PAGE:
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  • Ole Rosted
    Hello all, I m still here, but trying to design my coming layout with the 3rd PlanIt and - at the same time trying to make some tools enabling me to do the
    Message 1 of 4 , Feb 29, 2000
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      Hello all,

      I'm still here, but trying to design my coming layout with the 3rd
      PlanIt and - at the same time trying to make some tools enabling me to
      do the practical work handlaying code 40 rail - has kept me busy.

      Rigth now I have materials and the nescerssary fine tip soldering
      iron, (the Xuron cutter still on its way - from Sweden!!!. Getting
      things from RLW is much faster).

      Holding the rail in position while soldering it to the tie presents a
      problem. I have "invented" a device, that will grip the rail betwen
      the foot and the rail head still allowing the rail to be moved
      longitudinally over the PC tie strip for repeated solderings. Thereby
      allowing fishbone rail to be produced by the meter/foot.

      The difficulties transferring my ideas from paper-space to the real
      space/world make me once more ask: Is anyone here aware of a place
      where code 40 Z track can be bought???

      And: is anyone here building her/his own code 40 Z track??
      if affirmative: how do you hold your rail in position when
      soldering??'

      regards Ole Rosted
    • Bill Hoshiko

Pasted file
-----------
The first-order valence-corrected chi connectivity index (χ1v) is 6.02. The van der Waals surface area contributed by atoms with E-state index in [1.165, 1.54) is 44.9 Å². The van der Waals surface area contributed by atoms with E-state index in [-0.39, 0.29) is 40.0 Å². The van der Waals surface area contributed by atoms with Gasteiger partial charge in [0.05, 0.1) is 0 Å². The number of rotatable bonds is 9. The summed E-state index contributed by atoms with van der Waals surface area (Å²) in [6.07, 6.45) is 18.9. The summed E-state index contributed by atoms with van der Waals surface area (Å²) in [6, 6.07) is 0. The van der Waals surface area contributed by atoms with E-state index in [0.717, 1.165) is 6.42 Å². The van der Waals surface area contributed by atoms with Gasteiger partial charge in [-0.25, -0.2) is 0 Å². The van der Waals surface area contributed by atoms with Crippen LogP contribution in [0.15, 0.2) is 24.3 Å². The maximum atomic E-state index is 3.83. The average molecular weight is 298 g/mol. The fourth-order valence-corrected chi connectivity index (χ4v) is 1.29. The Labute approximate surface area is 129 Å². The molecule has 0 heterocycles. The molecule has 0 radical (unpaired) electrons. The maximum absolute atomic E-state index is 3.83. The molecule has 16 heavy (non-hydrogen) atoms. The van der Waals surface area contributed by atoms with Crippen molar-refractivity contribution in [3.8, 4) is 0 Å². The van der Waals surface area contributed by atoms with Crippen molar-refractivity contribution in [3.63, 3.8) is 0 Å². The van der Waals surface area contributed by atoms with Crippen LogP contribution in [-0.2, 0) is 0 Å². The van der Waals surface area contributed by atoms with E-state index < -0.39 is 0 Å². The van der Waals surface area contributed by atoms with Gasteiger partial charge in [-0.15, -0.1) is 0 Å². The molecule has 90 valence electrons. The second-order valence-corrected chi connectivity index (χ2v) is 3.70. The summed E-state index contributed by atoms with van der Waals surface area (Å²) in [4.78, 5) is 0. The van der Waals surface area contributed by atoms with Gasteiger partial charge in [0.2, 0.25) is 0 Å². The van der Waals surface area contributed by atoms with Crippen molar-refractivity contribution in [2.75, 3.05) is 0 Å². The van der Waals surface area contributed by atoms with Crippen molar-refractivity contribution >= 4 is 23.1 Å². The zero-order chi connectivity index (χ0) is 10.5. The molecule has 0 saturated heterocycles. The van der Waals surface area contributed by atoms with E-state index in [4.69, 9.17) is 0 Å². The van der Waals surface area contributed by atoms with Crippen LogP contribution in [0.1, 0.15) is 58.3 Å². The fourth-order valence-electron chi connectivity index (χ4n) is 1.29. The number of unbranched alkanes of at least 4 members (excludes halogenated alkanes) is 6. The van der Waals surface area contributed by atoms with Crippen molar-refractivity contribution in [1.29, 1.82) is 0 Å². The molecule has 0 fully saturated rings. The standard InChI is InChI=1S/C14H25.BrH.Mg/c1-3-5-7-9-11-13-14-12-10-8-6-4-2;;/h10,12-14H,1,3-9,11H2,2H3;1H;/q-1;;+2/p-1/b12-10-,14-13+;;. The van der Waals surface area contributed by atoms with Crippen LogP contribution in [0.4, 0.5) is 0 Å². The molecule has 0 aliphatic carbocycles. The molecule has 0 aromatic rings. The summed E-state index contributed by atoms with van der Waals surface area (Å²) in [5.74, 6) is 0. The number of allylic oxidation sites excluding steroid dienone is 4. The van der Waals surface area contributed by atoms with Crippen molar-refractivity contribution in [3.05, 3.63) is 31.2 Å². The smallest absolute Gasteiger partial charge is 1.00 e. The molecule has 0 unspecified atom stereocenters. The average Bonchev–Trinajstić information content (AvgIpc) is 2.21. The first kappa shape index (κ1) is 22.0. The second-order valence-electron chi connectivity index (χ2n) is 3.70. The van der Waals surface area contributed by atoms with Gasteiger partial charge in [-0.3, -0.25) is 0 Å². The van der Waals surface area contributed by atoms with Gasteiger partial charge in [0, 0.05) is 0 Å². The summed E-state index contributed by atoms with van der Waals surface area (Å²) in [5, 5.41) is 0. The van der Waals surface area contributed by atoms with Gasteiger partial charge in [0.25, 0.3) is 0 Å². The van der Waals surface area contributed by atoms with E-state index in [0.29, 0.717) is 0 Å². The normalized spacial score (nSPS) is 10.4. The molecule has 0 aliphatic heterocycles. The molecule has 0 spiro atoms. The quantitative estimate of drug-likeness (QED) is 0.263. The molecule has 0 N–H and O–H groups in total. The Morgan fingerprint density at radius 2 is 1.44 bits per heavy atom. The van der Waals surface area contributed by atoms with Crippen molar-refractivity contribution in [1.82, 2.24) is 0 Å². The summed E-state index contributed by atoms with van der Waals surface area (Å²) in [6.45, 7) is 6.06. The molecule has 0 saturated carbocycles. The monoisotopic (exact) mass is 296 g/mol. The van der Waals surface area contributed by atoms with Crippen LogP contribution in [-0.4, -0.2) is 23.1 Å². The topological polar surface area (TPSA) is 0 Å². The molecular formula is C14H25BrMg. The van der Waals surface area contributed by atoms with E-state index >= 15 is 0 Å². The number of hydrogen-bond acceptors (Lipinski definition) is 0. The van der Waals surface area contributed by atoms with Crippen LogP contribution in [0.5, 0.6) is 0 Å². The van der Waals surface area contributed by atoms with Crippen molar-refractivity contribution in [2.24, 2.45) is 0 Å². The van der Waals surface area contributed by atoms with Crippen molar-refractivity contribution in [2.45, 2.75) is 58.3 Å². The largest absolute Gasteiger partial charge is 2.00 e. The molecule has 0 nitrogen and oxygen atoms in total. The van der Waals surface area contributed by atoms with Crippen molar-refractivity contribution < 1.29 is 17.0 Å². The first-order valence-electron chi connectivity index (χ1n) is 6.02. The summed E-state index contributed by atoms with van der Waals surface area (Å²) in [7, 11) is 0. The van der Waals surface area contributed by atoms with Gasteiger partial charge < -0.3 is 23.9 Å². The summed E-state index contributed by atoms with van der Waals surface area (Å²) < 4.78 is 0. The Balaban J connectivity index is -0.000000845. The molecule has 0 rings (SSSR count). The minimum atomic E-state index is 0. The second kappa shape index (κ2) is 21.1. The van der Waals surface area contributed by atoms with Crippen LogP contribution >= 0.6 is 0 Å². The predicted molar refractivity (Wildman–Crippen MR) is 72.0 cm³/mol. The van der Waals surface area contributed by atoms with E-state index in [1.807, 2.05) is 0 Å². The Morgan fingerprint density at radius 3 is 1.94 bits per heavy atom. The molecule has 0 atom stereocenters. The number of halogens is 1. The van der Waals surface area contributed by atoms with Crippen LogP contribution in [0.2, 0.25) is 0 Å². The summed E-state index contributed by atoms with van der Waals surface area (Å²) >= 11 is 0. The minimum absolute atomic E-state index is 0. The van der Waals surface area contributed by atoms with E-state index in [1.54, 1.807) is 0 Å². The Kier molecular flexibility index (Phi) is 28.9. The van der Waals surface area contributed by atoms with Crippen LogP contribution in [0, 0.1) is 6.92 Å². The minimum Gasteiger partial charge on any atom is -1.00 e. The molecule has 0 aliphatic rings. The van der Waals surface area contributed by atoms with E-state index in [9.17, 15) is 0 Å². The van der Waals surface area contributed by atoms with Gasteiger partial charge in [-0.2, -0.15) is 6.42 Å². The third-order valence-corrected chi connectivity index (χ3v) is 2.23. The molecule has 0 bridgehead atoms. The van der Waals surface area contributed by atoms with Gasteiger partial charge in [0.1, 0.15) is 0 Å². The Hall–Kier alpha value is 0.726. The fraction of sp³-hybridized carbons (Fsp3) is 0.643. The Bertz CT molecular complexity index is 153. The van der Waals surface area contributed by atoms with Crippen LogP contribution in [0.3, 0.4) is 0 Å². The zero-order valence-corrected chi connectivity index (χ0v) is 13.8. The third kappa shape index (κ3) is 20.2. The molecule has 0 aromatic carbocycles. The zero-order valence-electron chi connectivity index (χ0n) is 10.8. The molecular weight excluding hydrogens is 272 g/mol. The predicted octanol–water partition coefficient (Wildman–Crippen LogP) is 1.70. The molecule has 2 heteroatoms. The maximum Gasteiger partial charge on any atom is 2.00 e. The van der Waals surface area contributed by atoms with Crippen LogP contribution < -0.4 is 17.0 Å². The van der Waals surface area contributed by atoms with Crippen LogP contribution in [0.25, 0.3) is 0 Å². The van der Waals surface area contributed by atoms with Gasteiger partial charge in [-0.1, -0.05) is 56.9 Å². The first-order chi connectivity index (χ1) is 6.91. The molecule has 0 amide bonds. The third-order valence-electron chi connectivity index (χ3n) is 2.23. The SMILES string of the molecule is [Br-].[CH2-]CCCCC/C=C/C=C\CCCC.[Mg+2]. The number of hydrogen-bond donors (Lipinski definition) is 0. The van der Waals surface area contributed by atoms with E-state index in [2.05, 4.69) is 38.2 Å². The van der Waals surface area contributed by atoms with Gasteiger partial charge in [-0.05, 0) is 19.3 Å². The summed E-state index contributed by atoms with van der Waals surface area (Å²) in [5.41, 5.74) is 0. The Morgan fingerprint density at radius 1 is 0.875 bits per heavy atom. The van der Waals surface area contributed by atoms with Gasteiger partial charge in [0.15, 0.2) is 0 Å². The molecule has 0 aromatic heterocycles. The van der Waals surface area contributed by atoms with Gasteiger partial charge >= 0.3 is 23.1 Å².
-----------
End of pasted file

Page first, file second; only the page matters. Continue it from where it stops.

I haven t used this method since 1970 but I think that it will work. First you must tin the PC tie. To do this (I remember a hint from an old Model
      Message 2 of 4 , Feb 29, 2000
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        I haven't used this method since 1970 but I think that it will work.

        First you must "tin" the PC tie.

        To do this (I remember a hint from an old Model Railroader article by
        Jack Work) you should slice yourself a thin slice of solder. You just
        need a very little piece. Put a little flux on the tie . Just enough
        for the rail to fit. Rereading Iain Rice's book on "Building , Wiring
        and Laying PCB Track" I see where he recommends using a 15 ml.
        hypodermic syringe to place liquid flux precisely on the tie. His
        remark is that the solder will go wherever the flux goes.

        Lay the little piece of solder on it and touch this with your iron. You
        should have a shiny piece of solder melted onto the PC tie no larger
        than the bottom of the rail. The melted solder should lie flat. If you
        have a small dome of solder, you used too much.

        Make certain that the bottom of the rail is clean. You should file or
        use sand paper to clean it. If the metal is not clean it will not hold.

        Put a little flux on the bottom of the rail. Position the rail to the
        tie. You should be able to hold the rail to the tie with your fingers.
        If you heat the rail until the heat gets to your finger, you are holding
        the iron to the rail too long. Too much heat could cause the PC tie to
        delaminate (sp?).

        If you still need some help to keep the rail in place, you could make a
        little sand bag. (a little sand in an old sock will do)

        With the rail placed on the solder spot on the PC tie all you need to do
        is to touch the rail with your iron and it should solder together. Your
        iron should not be more than a 20 watt iron. Rice recommends a 15 watt